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The Echo
Taylor University, Upland, IN
Friday, June 14, 2024
The Echo

Halloween: a history of TU traditions

Dorm trick-or-treating returns to campus

To take a deep dive into The Echo archive is to explore a comprehensive history of how Taylor’s beloved traditions have developed over the years.

It does not take long for someone sifting through years of newspaper articles to notice the changing styles, both of the newspaper itself and those pictured in it.

While many Taylor traditions have remained unchanged since their origination, some have indeed changed with the times.

Halloween is one example.

The celebration of Halloween has ebbed and flowed throughout Taylor’s history.

In the past, it has largely been left up to the individual residence halls to decide how they will celebrate, and whether or not they choose to involve the community.

A brief snapshot of Halloween festivities over the years includes campus-wide parties, dances, activities and — in typical Taylor fashion — a touch of mischief.

In the Nov. 5, 1947 edition of The Echo, a front-page headline read “All-School Halloween Party Held at Gym.” Students celebrated by dressing up, participating in games and enjoying fall-themed dessert.

The same year, the school bell rang at 11 p.m. on Halloween night, signaling the start of pranks all evening long. The prankers’ weapons of choice included soap, firecrackers and a fire extinguisher.

56 years later, in 2003, five business students put together a Halloween alternative party at Upland Elementary School. Funded by Taylor World Outreach and local businesses, the party provided an outlet for young children to participate in more appropriate fall festivities for their age.

Along with parties, dances were historically one of Taylor’s favorite ways to celebrate Halloween. 

In 2011, the Marion YMCA hosted a Masquerade Ball for students and community members, and in 2015, the Dance and Special Events Committee planned a Halloween dance to be held on campus, complete with a “spider maze,” costume prizes and a candy bar.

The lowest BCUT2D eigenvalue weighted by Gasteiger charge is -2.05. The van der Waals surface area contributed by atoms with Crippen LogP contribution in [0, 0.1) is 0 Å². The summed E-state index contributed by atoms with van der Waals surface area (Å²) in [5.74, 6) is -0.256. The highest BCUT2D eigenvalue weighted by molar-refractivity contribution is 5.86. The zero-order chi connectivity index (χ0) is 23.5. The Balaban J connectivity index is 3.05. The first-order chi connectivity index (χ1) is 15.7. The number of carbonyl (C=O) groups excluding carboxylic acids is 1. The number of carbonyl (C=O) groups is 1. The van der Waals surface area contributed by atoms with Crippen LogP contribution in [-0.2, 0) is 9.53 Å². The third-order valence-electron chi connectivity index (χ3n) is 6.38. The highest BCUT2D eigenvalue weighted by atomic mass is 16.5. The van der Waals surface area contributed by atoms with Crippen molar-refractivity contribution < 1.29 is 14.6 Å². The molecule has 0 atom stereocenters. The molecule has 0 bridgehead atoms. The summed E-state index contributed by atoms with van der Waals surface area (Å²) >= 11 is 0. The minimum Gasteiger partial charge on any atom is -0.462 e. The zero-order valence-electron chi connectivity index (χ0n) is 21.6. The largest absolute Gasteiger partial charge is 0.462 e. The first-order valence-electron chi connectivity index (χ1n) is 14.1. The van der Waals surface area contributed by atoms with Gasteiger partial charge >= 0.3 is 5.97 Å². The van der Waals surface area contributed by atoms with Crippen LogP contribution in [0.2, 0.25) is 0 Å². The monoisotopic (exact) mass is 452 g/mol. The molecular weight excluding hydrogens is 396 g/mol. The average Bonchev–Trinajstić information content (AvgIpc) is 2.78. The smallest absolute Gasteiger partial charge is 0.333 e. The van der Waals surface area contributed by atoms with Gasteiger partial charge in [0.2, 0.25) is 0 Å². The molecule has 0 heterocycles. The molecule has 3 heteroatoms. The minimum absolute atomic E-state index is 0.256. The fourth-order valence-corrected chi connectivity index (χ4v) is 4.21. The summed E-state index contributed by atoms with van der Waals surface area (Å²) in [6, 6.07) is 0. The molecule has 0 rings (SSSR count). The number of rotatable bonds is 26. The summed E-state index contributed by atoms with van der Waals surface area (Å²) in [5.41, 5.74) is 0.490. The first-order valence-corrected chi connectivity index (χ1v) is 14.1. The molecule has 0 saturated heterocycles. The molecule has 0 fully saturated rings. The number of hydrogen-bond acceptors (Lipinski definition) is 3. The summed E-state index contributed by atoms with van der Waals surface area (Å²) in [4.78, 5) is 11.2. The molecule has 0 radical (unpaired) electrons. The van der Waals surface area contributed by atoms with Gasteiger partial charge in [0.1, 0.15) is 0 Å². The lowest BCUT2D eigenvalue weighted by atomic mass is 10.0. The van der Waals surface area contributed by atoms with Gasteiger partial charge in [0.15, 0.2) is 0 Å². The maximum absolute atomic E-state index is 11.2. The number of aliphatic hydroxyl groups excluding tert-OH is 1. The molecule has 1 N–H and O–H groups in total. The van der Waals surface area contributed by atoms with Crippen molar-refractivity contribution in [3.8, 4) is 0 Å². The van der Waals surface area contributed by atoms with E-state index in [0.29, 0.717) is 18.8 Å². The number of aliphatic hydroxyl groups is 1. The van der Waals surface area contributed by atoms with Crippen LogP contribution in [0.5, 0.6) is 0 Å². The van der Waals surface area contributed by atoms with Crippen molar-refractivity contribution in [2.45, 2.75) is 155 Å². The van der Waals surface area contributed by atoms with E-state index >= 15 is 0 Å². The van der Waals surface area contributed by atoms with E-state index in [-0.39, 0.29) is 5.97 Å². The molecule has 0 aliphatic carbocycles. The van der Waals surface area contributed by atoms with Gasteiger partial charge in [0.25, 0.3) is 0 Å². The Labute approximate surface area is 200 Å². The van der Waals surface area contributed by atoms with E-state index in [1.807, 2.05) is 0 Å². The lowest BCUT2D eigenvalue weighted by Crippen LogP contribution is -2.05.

In more recent years, several Taylor dorms have welcomed the community into their halls for dorm trick-or-treating.

The event can be as simple as a candy bowl at a hall’s front desk or as extravagant as Samuel Morris Hall’s recurring tradition: the Foundation open house.

In 2018, the open house involved trick-or-treating, a haunted maze, haunted house and even an escape room.

For the fall of 2020, in an effort to keep celebrating amidst COVID-19 restrictions, Foundation brought their open house outside. They created a haunted trail in the forest by Taylor Lake.

Bergwall Hall also joined Foundation in the forest, bringing their own vision to life with a trail called “Schoolyard Days.” 

Though it has taken several different forms over the years, hall trick-or-treating has become a beloved tradition that many community members and students anticipate each Halloween.

Logan Ross, a freshman and Upland native, fondly recalls the days past where she would participate in the dorm trick-or-treating festivities.

“The dorms were always one of our favorite spots to go,” Ross said. “Because they actually had good candy.”

She recalls the joys of seeing familiar faces while traipsing the halls of Olson and English, two dorms who were participating in the tradition at the time. One year, Ross’ gymnastics coach, who was a Taylor student at the time, handed Logan candy from her room.

Ross remembers thinking that the students seemed so old; now she is one of them.

While some may see trick-or-treating as a simple childhood activity, Taylor students leverage the holiday as an opportunity to connect with the community and leave an impact.

Though dorm trick-or-treating took a back seat during the past few years due to COVID-19 restrictions, the tradition will resume this year.

Community members are invited to visit the front desks of English, Olson and Swallow Robin with their families from 5:30-8 p.m. on Monday, Oct. 31.

Taylor’s greatest values are often reflected in the smallest traditions.

A piece of candy, a friendly face, a sweet memory in a small child’s mind — a priceless exchange that connects current students and the broader Upland community with the entire Taylor family of years past.